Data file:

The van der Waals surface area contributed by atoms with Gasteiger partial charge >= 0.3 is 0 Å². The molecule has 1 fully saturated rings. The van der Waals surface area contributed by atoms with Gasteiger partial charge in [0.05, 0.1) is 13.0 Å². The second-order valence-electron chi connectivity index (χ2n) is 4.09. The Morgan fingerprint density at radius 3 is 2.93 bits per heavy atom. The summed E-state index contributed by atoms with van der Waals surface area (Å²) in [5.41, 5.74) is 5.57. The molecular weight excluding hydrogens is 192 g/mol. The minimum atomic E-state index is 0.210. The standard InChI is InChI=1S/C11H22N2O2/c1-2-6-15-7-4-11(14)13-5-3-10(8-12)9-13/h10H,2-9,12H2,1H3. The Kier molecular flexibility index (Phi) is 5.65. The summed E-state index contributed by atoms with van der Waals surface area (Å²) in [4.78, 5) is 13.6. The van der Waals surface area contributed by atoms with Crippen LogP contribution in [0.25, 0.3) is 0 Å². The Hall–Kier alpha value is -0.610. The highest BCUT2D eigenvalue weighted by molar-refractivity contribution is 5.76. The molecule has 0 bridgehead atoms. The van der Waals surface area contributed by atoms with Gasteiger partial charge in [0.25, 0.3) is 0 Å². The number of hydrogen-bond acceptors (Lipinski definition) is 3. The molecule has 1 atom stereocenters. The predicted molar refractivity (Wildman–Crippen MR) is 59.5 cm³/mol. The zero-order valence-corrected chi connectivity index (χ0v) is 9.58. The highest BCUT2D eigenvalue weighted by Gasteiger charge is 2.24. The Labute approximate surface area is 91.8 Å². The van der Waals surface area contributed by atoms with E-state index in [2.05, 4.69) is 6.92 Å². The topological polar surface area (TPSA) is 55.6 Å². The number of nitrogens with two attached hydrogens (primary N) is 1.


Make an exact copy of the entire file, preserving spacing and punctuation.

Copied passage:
The van der Waals surface area contributed by atoms with Gasteiger partial charge >= 0.3 is 0 Å². The molecule has 1 fully saturated rings. The van der Waals surface area contributed by atoms with Gasteiger partial charge in [0.05, 0.1) is 13.0 Å². The second-order valence-electron chi connectivity index (χ2n) is 4.09. The Morgan fingerprint density at radius 3 is 2.93 bits per heavy atom. The summed E-state index contributed by atoms with van der Waals surface area (Å²) in [5.41, 5.74) is 5.57. The molecular weight excluding hydrogens is 192 g/mol. The minimum atomic E-state index is 0.210. The standard InChI is InChI=1S/C11H22N2O2/c1-2-6-15-7-4-11(14)13-5-3-10(8-12)9-13/h10H,2-9,12H2,1H3. The Kier molecular flexibility index (Phi) is 5.65. The summed E-state index contributed by atoms with van der Waals surface area (Å²) in [4.78, 5) is 13.6. The van der Waals surface area contributed by atoms with Crippen LogP contribution in [0.25, 0.3) is 0 Å². The Hall–Kier alpha value is -0.610. The highest BCUT2D eigenvalue weighted by molar-refractivity contribution is 5.76. The molecule has 0 bridgehead atoms. The van der Waals surface area contributed by atoms with Gasteiger partial charge in [0.25, 0.3) is 0 Å². The number of hydrogen-bond acceptors (Lipinski definition) is 3. The molecule has 1 atom stereocenters. The predicted molar refractivity (Wildman–Crippen MR) is 59.5 cm³/mol. The zero-order valence-corrected chi connectivity index (χ0v) is 9.58. The highest BCUT2D eigenvalue weighted by Gasteiger charge is 2.24. The Labute approximate surface area is 91.8 Å². The van der Waals surface area contributed by atoms with E-state index in [2.05, 4.69) is 6.92 Å². The topological polar surface area (TPSA) is 55.6 Å². The number of nitrogens with two attached hydrogens (primary N) is 1.